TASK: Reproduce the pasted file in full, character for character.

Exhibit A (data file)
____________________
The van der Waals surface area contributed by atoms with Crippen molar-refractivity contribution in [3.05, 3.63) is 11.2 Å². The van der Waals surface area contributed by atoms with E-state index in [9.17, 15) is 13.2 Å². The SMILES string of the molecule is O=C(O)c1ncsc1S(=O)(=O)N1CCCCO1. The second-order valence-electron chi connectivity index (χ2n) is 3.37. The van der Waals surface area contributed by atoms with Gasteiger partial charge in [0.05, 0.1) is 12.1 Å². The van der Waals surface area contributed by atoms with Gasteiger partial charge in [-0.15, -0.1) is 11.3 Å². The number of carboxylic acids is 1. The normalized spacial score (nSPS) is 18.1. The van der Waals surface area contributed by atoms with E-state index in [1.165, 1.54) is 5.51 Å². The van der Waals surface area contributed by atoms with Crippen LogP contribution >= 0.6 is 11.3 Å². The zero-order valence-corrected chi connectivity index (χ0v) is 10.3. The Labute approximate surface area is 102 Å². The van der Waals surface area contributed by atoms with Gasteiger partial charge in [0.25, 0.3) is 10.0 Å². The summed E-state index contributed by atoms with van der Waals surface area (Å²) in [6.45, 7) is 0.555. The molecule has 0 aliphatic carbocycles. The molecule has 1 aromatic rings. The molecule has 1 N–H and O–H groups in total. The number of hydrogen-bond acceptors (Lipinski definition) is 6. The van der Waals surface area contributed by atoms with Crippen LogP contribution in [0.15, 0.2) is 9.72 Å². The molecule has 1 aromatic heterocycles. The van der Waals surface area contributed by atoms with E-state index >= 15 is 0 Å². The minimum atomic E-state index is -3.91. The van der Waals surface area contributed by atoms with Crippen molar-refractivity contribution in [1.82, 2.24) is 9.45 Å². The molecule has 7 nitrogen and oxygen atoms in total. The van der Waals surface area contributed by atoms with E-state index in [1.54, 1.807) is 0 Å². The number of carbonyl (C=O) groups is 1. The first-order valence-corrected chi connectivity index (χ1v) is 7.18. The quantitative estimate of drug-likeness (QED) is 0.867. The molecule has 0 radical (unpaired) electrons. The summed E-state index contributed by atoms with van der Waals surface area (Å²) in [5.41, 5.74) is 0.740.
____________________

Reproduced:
The van der Waals surface area contributed by atoms with Crippen molar-refractivity contribution in [3.05, 3.63) is 11.2 Å². The van der Waals surface area contributed by atoms with E-state index in [9.17, 15) is 13.2 Å². The SMILES string of the molecule is O=C(O)c1ncsc1S(=O)(=O)N1CCCCO1. The second-order valence-electron chi connectivity index (χ2n) is 3.37. The van der Waals surface area contributed by atoms with Gasteiger partial charge in [0.05, 0.1) is 12.1 Å². The van der Waals surface area contributed by atoms with Gasteiger partial charge in [-0.15, -0.1) is 11.3 Å². The number of carboxylic acids is 1. The normalized spacial score (nSPS) is 18.1. The van der Waals surface area contributed by atoms with E-state index in [1.165, 1.54) is 5.51 Å². The van der Waals surface area contributed by atoms with Crippen LogP contribution >= 0.6 is 11.3 Å². The zero-order valence-corrected chi connectivity index (χ0v) is 10.3. The Labute approximate surface area is 102 Å². The van der Waals surface area contributed by atoms with Gasteiger partial charge in [0.25, 0.3) is 10.0 Å². The summed E-state index contributed by atoms with van der Waals surface area (Å²) in [6.45, 7) is 0.555. The molecule has 0 aliphatic carbocycles. The molecule has 1 aromatic rings. The molecule has 1 N–H and O–H groups in total. The number of hydrogen-bond acceptors (Lipinski definition) is 6. The van der Waals surface area contributed by atoms with Crippen LogP contribution in [0.15, 0.2) is 9.72 Å². The molecule has 1 aromatic heterocycles. The van der Waals surface area contributed by atoms with E-state index >= 15 is 0 Å². The minimum atomic E-state index is -3.91. The van der Waals surface area contributed by atoms with Crippen molar-refractivity contribution in [1.82, 2.24) is 9.45 Å². The molecule has 7 nitrogen and oxygen atoms in total. The van der Waals surface area contributed by atoms with E-state index in [1.54, 1.807) is 0 Å². The number of carbonyl (C=O) groups is 1. The first-order valence-corrected chi connectivity index (χ1v) is 7.18. The quantitative estimate of drug-likeness (QED) is 0.867. The molecule has 0 radical (unpaired) electrons. The summed E-state index contributed by atoms with van der Waals surface area (Å²) in [5.41, 5.74) is 0.740.